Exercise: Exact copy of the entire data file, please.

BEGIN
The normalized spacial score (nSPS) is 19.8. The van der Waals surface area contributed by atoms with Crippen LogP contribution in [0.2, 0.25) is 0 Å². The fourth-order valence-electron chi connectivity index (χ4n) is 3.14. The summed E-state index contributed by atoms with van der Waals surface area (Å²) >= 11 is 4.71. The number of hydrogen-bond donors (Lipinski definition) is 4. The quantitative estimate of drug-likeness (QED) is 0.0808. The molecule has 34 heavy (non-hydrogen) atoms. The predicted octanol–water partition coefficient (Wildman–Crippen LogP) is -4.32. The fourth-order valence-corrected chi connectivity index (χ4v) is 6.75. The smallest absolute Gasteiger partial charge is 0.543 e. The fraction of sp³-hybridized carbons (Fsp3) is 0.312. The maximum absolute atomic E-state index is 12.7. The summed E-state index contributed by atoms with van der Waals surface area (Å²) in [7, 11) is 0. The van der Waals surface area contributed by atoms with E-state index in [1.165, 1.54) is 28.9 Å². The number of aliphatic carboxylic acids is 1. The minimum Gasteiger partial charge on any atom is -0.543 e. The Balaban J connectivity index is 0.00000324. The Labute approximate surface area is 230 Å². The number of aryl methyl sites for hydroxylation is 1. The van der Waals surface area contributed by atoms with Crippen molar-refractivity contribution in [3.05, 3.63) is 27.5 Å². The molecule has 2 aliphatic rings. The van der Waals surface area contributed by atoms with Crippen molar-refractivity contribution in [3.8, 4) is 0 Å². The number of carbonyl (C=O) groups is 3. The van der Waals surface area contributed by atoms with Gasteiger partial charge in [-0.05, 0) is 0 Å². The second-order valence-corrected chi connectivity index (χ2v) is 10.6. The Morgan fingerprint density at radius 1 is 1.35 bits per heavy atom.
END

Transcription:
The normalized spacial score (nSPS) is 19.8. The van der Waals surface area contributed by atoms with Crippen LogP contribution in [0.2, 0.25) is 0 Å². The fourth-order valence-electron chi connectivity index (χ4n) is 3.14. The summed E-state index contributed by atoms with van der Waals surface area (Å²) >= 11 is 4.71. The number of hydrogen-bond donors (Lipinski definition) is 4. The quantitative estimate of drug-likeness (QED) is 0.0808. The molecule has 34 heavy (non-hydrogen) atoms. The predicted octanol–water partition coefficient (Wildman–Crippen LogP) is -4.32. The fourth-order valence-corrected chi connectivity index (χ4v) is 6.75. The smallest absolute Gasteiger partial charge is 0.543 e. The fraction of sp³-hybridized carbons (Fsp3) is 0.312. The maximum absolute atomic E-state index is 12.7. The summed E-state index contributed by atoms with van der Waals surface area (Å²) in [7, 11) is 0. The van der Waals surface area contributed by atoms with E-state index in [1.165, 1.54) is 28.9 Å². The number of aliphatic carboxylic acids is 1. The minimum Gasteiger partial charge on any atom is -0.543 e. The Balaban J connectivity index is 0.00000324. The Labute approximate surface area is 230 Å². The number of aryl methyl sites for hydroxylation is 1. The van der Waals surface area contributed by atoms with Crippen molar-refractivity contribution in [3.05, 3.63) is 27.5 Å². The molecule has 2 aliphatic rings. The van der Waals surface area contributed by atoms with Crippen molar-refractivity contribution in [3.8, 4) is 0 Å². The number of carbonyl (C=O) groups is 3. The van der Waals surface area contributed by atoms with Gasteiger partial charge in [-0.05, 0) is 0 Å². The second-order valence-corrected chi connectivity index (χ2v) is 10.6. The Morgan fingerprint density at radius 1 is 1.35 bits per heavy atom.